You Michael, have impersonated, or played may be a better word, Mozart, ex-Prime Minister Tony Blair, Caligula.
He had married a man, then impersonated him and withdrawn $250,000 from his bank account, leading to four years in prison.
In 2010, he impersonated a minor-league pitcher to publicize a charity providing college scholarships to cancer survivors.
This impersonated the south-west wind—the wind which brought burning heat and drought in its wake.
Of the latter, one is the Princess von Steinheimer, and the other, the lady who impersonated her.
At the wassailing ceremony a boy climbed up into a tree and impersonated the bird.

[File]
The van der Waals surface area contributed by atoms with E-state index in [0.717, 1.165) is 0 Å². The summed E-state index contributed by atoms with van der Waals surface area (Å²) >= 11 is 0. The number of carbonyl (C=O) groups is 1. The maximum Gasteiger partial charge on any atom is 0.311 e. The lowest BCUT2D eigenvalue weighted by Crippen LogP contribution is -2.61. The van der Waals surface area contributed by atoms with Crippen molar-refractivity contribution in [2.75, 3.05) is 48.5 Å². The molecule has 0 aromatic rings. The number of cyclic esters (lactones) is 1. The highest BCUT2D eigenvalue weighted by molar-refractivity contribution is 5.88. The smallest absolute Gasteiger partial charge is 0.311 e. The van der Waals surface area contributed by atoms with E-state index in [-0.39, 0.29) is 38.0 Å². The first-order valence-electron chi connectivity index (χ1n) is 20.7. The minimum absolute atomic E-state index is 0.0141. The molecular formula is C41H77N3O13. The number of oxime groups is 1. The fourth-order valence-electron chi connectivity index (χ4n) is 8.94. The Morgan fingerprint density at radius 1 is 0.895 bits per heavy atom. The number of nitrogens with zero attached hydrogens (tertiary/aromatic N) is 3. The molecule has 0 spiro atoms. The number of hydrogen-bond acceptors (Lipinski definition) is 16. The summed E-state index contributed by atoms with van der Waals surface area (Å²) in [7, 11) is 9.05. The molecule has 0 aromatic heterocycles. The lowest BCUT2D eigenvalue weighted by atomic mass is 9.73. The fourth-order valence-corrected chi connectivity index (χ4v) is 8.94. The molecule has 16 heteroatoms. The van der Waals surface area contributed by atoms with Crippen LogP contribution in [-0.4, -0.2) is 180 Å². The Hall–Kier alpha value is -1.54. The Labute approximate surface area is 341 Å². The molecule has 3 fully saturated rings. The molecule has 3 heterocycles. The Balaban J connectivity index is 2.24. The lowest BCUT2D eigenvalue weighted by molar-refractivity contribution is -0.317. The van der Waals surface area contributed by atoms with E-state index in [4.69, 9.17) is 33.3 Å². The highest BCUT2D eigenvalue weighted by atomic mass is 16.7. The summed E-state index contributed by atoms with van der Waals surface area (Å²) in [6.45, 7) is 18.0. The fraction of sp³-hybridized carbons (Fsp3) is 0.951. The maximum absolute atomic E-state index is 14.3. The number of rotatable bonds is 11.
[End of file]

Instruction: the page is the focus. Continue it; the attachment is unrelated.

Did you think it possible, then, that some stranger might have impersonated me?
Thus he had watched our start at the very place where his brother M'Gambi had impersonated the king.
Egyptian theology had impersonated the forces of evil in Set.
Charles Mathews impersonated impudent youth, just as Farren impersonated unpleasant and ridiculous old age.
1620s, "to invest with a personality," from assimilated form of Latin in- "into, in" (see in- (2)) + persona "person." Sense of "to assume the person or character of" is first recorded 1715. Earlier in same sense was personate (1610s). Related: Impersonated; impersonating.